Genesis: "Even in the last two months, we've taken it as a matter of course that our mail is being opened. We also heard from friends in the North of England about children being taken away from their parents at six in the morning because the neighbours reported them for doing tarot readings. That was the only reason."
The media have taken a low view of Pagan beliefs, often mistakenly equating them with Satanism. How far does the distortion go?
"The media are always after an angle - usually a salacious one," says Jeremy. "Anyone with a different lifestyle is persecuted. Like the people on the convoy. Everybody's forgotten about the pregnant woman who got pulled through a windscreen at Stonehenge and lost the baby. And how the police trashed people's entire possessions. They just remember the fights."
Justin and Joolz are similarly scathing: "The Western media cares for nothing except money and scandal and therefore are very happy to print shock horror 'Satanist' stories without believing a word that they write."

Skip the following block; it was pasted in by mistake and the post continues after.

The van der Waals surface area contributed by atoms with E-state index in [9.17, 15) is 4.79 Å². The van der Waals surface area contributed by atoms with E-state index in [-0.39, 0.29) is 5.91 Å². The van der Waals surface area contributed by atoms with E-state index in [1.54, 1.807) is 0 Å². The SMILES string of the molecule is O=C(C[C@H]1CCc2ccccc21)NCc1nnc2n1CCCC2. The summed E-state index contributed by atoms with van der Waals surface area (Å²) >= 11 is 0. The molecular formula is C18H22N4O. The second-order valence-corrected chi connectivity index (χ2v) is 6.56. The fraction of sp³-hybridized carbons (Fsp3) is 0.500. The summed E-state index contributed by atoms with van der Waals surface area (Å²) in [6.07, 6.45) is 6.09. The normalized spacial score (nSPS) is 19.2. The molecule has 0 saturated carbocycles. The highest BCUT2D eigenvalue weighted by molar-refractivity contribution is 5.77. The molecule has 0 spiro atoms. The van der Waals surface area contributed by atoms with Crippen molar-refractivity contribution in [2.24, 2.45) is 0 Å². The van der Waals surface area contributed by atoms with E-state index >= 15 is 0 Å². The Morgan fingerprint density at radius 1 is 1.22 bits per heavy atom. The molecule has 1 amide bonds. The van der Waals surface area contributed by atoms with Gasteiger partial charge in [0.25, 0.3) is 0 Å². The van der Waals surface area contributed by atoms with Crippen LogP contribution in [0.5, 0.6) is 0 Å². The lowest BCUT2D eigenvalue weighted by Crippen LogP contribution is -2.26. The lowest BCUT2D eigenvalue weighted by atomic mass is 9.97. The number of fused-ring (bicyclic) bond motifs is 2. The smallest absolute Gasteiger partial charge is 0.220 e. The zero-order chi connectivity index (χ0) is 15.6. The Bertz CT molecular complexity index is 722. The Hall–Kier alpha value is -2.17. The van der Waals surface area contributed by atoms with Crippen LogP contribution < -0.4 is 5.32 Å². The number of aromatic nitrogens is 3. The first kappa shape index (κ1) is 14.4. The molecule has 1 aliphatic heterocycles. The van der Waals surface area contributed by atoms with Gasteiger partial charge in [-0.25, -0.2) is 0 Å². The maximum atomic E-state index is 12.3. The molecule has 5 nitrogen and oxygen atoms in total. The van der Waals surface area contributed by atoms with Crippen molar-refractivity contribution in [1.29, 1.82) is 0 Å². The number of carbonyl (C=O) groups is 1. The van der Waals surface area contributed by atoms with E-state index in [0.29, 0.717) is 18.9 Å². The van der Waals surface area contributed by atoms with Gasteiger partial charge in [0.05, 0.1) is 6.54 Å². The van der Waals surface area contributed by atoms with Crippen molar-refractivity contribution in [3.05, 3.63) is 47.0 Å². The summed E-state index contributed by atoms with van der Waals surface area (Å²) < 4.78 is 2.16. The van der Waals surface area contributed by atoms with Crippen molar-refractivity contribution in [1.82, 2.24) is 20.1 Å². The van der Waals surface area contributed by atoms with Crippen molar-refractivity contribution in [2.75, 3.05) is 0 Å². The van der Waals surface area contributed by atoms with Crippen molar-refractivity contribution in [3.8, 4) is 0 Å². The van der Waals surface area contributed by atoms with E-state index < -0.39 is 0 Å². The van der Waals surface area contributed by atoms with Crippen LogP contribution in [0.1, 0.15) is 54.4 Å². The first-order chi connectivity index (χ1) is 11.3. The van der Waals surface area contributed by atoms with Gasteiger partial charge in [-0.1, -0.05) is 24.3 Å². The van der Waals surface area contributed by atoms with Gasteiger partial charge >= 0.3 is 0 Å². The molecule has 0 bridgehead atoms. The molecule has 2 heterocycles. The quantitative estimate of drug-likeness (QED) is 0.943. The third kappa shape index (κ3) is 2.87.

So why is Paganism seen as a threat to those in power? Genesis again: "Because it challenges the entire economic, political and moral imposition we have had placed on us.
"It dismisses the need for government because it reverts to the tribal unit."
But is there a danger in practising various forms of Paganism?
Both Jane's Addiction's Perry Farrell and Killing Joke's Jaz Coleman are quick to warn of the perils of dabbling.
"I went through a period of real devoutness," says Perry. "I would make a point of staying up between the hours of 3am and 7am, because that is the time the vibrations from other people are lowest. It's the time you can start getting in tune with the trees. That's their time of day. You can listen and think, Wow! these guys are really conversing or something. They kind of kick back when the day comes.
"I got out of it because it took so much regimentation, and I felt that even if I went on learning about it for the rest of my life, and I became adept, chances are I would never become adept enough to deal with magic and how heavy it is.